Colossians 1:9-11a

Ever since they hear about the Colossians,[1] Paul and Timothy pray for them,[2] and they don’t give up! They pray that their minds would be filled with God's will: to please the Lord. Such filling results in good works and divine strength.[3]

A filled mind (9b): Their overarching prayer is for the believers to "be filled with the knowledge…" This is a mental filling, a mind saturation, hence, filled with "knowledge." This is specifically "the knowledge of His will," as in the will of the Father.[4] Now, this is not about having an information download. This is far more. This is first a filling. As a cup is filled when the water reaches the brim, so this knowledge should reach a saturation point in our minds. Like the Psalmist who meditates on God's will for him,[5] and the Lord who earnestly sought the Father's will,[6] so should our minds be filled. This is secondly a knowledge that is practical ("wisdom") and insightful ("understanding"). It is vast ("all"), and it is from God the Spirit ("spiritual").[7] This must be prayed for!

Please the Lord (10a): The Father's will is further defined in the phrase: "to walk worthy of the Lord."[8] We have a Lord and we are to live a lifestyle[9] that honors Him. This means pleasing the Lord: "to please Him in all respects."[10] The Father's desire[11] is that we carry out the Son's desires, and that we would do so "in all respects"! We hold back no area of life from the Lord. We exist for His honor and pleasure, not our own. This mentality is what's prayed for.

Do Good Works (10b): Such a mindset inevitably produces[12] "good works." Paul combines two horticultural metaphors[13] to portray this certain result: "bearing fruit and increasing [or, "growing"]." A believer whose mind is filled with this Christ-centered will of the Father is like a well-cared for tree. It assuredly grows and bears fruit. The means of this growth is given here. It is the knowledge of God mentioned earlier.[14] This is to say, the properly "filled" mind inevitably bears the fruit of good works. On the flipside, if our lives are barren of good works, or if we bear bad fruit, we need look no further than our minds. What fills our minds will be manifest in our good (or bad!) works.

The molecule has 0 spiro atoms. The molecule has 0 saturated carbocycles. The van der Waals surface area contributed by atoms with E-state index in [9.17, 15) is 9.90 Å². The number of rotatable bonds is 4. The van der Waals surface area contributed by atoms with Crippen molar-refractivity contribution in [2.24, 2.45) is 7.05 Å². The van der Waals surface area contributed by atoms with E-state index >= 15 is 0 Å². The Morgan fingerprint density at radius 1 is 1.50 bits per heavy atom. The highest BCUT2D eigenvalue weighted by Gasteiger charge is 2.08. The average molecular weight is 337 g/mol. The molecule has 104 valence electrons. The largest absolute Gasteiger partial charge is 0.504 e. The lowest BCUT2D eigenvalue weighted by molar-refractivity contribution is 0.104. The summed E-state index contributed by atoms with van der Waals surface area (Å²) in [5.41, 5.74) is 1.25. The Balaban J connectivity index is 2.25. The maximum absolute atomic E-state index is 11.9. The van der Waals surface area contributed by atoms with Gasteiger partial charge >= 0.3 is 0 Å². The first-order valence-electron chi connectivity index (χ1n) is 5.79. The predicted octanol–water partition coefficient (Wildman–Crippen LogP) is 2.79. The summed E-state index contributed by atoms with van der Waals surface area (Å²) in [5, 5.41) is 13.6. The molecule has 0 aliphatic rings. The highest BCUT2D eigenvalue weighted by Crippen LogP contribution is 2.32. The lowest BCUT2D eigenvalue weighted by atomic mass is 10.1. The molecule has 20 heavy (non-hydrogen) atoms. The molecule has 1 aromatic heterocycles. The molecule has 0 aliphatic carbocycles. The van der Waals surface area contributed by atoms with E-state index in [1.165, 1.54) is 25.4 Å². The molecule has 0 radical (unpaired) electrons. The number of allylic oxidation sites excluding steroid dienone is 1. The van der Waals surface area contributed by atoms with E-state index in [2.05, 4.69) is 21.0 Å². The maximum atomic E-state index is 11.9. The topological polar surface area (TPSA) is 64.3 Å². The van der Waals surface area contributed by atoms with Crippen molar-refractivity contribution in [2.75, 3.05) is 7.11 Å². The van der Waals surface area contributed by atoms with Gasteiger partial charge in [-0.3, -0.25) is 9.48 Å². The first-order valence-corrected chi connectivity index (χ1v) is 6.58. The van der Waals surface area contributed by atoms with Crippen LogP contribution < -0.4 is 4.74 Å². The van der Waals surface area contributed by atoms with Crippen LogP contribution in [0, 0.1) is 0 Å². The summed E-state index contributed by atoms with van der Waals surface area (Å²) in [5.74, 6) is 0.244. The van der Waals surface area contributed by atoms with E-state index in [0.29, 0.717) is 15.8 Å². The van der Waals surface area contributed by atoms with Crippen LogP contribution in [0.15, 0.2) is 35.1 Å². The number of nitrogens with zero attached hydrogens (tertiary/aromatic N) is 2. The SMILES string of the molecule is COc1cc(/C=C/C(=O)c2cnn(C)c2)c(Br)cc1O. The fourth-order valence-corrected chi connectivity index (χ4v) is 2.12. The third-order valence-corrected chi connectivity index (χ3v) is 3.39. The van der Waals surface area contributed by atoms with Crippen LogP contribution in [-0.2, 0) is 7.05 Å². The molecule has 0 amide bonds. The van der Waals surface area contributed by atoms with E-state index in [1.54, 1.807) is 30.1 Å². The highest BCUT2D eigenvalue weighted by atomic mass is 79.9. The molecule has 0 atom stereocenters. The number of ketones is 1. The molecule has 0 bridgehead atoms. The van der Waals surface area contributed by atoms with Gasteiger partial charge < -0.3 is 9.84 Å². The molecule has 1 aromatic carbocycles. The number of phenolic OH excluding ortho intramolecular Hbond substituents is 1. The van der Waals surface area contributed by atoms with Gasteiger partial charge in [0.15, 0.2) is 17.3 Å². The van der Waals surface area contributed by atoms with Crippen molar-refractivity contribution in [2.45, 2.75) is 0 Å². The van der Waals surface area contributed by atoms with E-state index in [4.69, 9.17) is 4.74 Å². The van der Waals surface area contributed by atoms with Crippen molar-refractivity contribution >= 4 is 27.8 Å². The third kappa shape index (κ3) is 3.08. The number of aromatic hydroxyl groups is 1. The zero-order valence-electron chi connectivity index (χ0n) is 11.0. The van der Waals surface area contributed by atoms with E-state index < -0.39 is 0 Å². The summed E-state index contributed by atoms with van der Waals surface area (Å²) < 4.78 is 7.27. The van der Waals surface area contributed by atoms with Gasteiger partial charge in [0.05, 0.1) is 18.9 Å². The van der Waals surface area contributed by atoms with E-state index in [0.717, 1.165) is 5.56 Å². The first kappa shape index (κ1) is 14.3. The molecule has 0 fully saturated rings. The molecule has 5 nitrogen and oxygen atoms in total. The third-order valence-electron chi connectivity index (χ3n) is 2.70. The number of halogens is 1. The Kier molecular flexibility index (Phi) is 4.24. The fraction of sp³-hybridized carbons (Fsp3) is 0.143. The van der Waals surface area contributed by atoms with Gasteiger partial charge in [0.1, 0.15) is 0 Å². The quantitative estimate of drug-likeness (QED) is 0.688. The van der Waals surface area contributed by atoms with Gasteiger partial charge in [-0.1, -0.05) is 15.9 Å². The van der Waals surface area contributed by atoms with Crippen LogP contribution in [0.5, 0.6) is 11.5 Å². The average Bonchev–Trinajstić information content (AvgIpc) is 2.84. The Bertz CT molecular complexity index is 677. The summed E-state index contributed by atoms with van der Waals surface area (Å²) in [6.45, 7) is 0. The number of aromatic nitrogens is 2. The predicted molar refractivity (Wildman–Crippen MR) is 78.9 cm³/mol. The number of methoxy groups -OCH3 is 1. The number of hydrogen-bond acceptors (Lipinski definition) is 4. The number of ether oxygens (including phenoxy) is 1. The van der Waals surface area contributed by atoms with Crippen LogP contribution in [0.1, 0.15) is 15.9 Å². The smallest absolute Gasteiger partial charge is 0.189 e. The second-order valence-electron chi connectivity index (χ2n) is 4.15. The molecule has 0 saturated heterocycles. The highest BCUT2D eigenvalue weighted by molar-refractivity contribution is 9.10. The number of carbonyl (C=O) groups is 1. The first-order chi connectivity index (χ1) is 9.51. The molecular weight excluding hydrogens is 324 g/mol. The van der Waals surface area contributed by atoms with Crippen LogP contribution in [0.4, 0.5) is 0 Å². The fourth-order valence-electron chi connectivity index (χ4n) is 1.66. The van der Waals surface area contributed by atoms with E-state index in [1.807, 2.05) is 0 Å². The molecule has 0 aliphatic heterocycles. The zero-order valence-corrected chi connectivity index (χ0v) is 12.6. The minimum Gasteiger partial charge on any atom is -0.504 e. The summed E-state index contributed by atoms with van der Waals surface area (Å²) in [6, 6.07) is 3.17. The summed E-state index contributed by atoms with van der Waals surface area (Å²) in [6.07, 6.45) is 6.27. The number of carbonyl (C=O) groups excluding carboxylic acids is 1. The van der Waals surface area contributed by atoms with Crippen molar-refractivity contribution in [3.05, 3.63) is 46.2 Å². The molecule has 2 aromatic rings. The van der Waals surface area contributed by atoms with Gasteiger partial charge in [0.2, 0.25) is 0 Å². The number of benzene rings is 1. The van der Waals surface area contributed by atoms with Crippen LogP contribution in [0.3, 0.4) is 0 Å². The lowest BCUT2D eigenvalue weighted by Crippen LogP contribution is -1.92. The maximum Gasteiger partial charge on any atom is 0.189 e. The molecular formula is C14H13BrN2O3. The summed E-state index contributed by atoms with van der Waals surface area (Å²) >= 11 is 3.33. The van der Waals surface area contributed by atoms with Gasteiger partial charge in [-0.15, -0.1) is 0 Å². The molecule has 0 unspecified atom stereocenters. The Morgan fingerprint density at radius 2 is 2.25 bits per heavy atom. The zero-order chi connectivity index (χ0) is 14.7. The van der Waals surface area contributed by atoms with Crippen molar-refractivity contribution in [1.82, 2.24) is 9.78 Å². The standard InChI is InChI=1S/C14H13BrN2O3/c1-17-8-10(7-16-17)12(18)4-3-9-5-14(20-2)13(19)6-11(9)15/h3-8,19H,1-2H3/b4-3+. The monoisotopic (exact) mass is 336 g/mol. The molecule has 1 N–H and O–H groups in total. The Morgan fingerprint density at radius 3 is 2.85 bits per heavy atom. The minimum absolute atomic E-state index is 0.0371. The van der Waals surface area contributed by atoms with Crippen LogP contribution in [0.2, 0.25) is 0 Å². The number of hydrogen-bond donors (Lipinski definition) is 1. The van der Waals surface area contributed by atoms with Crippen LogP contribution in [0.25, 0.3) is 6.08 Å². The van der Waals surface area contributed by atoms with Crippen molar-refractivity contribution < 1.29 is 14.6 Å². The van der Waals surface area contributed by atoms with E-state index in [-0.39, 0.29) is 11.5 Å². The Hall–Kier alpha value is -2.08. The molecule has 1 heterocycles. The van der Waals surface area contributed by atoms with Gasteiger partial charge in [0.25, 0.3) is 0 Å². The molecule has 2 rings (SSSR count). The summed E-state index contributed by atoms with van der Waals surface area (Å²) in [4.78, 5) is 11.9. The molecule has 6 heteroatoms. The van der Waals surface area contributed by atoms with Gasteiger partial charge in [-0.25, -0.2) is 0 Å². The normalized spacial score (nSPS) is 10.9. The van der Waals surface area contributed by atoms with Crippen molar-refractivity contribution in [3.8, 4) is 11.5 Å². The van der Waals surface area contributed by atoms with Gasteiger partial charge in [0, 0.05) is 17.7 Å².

Have Divine Strength (11a): Strength is another result of the rightly "filled" mind. And this is no ordinary strength. This is divine power.[15] This comes to us "with all power" and is "according to His glorious might." This is the power of God that enables His people to show "steadfastness" in trials, and to show "patience" when dealing with difficult people.[16] This power is available to those whose minds are filled with God's will in Christ. Our minds matter!

[1] Cf. 1:9a ("since the day we heard… we have not ceased to pray for you") and 1:3 ("praying always for you").

[2] This is also Epaphras' prayer for them. Cf. 4:12 ("fully assured [same verb as 1:9] in all the will of God").

[3] There is one more aspect which is thanksgiving (1:11b-14), which will be addressed in the next exposition.

[4] "Will [the--ma (θέλημα)]" occurs two more times in this book (1:1; 4:12), and both point to the Father's will. This "knowledge" is called in 1:10b, "the knowledge of God," again, pointing to the Father vs. "the Lord."

[5] Cf. Ps. 119:97 ("O how I love Your law [the Mosaic law]! It is my meditation all the day"). Cf. also Ps. 1:2.

[6] Cf. John 4:34 ("My food is to do the will of Him who sent Me and to accomplish His work").

[7] Paul uses the word "spirit" for the Holy Spirit, the human spirit or angelic spirits. The adjective "spiritual" refers to one of these. Here, the Holy Spirit fits best, as the prayer is not for human wisdom or angelic wisdom.

[8] NASB's "so that you will walk…" is literally "to walk worthy of the Lord." This is an appositional infinitive that defines what was mentioned before. This is not God's will with no specificity. This is His will re: His Son.

[9] Paul often uses "walk" as a metaphor for our conduct and lifestyle (2:6; 3:7). Cf. also Eph. 4:1, 17; 5:2, 8, 15.

[10] This infinitival statement in the NASB is actually a prepositional phrase that modifies the main statement of 1:10. Literally it is: "to walk worthy of the Lord for every pleasing thing [or, "everything that pleases Him"]."

[11] The Father establishes the Son's dominion (1:13), pre-eminence (1:18-19) and proclamation (1:25-28).

[12] The 4 participles (bearing fruit, growing, being strengthened, giving thanks) loosely modify the verb "fill."

[13] This hendiadys is used earlier in 1:6. The two verbs (participles) together depict growth and fruit-bearing.

[14] NASB correctly footnotes "by [vs. "in"] the knowledge of God." Knowledge is how good works come about.

[15] This is literally, "being strengthened." It is in the passive voice. God is the actor and we are the recipients.

[16] "Patience [ma-kro-thu-mi-a (μακροθυμία)]" is often applied to people (cf. 3:12; Gal. 5:22; Eph. 4:2).